This Raman analyzer is completely self-contained, operating on battery power (small lithium ion rechargeable cell), and housed within a rugged and sealed enclosure. The unit is constructed with a stabilized 785-nm (NIR) solid-state laser source, an integrated imaging module, and a 2048-pixel diode-array-based spectrograph. All electronics, including a single-board processor, also are fully integrated. As noted, the user interface is a simple set of push-button controls linked to a menu-driven color liquid crystal display, as shown in Figure 1. A sophisticated chemometrics-based spectral search package is included that provides positive identification for discrete compounds and calculated compositions for materials identified as mixtures. The success of the identification is dependent upon the compound in question being in the stored database. If the material is identified as a mixture, then an attempt is made to identify the components, based upon their contributions to the Raman spectrum (from the pure component spectrum), and to indicate the percentage composition, as indicated in Figure 1.
Figure 1. The Ahura handheld Raman system illustrated with the simple menu-driven user interface.
The system described originally was designed for a demanding and hazardous application. Meeting the requirements of this application ensures that the system is well-matched to demands of applications related to process analytical and product quality control. Raw material screening in warehouses and production areas is a broad-based application for many industries, from pharmaceuticals to consumer and food-based production. A major benefit of the technique is the ability to characterize materials within the original container, as illustrated in Figure 2.
Figure 2. Convenient sample handling for material identification with sample container.
It is not difficult to envisage a variety of plant-based applications for the analyzer in its current form, from this example of materials screening, to the at-line analysis of production samples, to the characterization of spills and residues found within a plant or factory environment. In this last example, an important application is for the screening of effluent and waste materials from all forms of manufacturing plants, including those which are not traditional candidates for process analytical chemistry, such as metals manufacturing and metal treatment plants. The current format of the analyzer is ideal for plant applications, insofar as the user interface is simple, and the packaging is rugged, and has the potential to meet the requirements for operation in hazardous (flammable) environments. The analyzer currently is undergoing tests to evaluate its suitability for operation in environments that are defined by the National Fire Protection Association (NFPA) standards. The analyzer is a low-voltage device, and with its compact design it is anticipated that the current package will meet Class 1, Division 1, or Division 2 safety requirements.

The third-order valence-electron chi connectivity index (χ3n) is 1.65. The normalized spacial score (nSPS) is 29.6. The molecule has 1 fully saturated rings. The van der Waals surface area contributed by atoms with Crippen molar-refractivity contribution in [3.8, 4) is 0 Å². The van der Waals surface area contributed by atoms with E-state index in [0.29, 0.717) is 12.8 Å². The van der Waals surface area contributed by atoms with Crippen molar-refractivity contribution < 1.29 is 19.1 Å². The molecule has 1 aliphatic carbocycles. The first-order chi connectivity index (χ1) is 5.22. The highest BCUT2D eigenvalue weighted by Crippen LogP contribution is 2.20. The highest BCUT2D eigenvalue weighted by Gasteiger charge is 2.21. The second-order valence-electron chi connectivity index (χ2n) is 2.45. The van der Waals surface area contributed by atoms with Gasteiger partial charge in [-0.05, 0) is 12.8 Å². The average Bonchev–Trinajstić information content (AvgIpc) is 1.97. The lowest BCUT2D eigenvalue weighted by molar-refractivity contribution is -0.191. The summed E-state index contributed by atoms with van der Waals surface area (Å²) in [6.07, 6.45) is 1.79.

During the past decade, we have seen an increase in the use of Raman spectroscopy for process analytical applications, including some lab-based QC applications. In the traditional sense, Raman spectroscopy offers a number of advantages over other forms of vibration spectroscopy for "real-world" process and QC applications. These include the ability to operate in a glass-based environment, in which the sample can be monitored through a container or reaction vessel wall or through glass piping. This can minimize sampling requirements, and in some cases can eliminate the need for emersion probes, the latter making the monitoring nonintrusive and also eliminating the risk of probe fouling. In the case of the Raman system in question, the imaging can be optimized to be just beyond the glass surface.
Another benefit of Raman is the ability to monitor water-based solutions. Water is a weak Raman scatterer and as a result, it has a relatively weak contribution to the spectrum of water-based solutions. This is contrary to the limitations imposed on IR and NIR measurements. Many compounded products used for pharmaceutical and consumer-based applications are water-based, or contain similar solvents to water, and so a Raman-based system is ideal for inspection or production monitoring applications with such media.
If we review the information content of the Raman spectrum, we find that it can be as informative as the mid-IR spectrum, especially for materials characterization. The following is very much a generalization, but it does serve to define Raman as a qualitative and quantitative tool for process analytical chemistry. Both mid-IR and Raman have highly detailed spectra with a high redundancy in information content. At first sight, the IR spectrum is dominated by vibrations from polar functional groups, and skeletal vibrations linked to C–H and C–C vibrations. Raman is similar, and the spectrum also contains information related to C–H and C–C vibrations, and in general is dominated strongly by skeletal vibrations. Vibrations from polar groups, such as the C=O carbonyl group, tend to be relatively weak in the Raman spectrum, whereas polarizable groups, such as S–S, C–S, and C=C, which generally are weak in the mid-IR, do provide strong Raman signatures.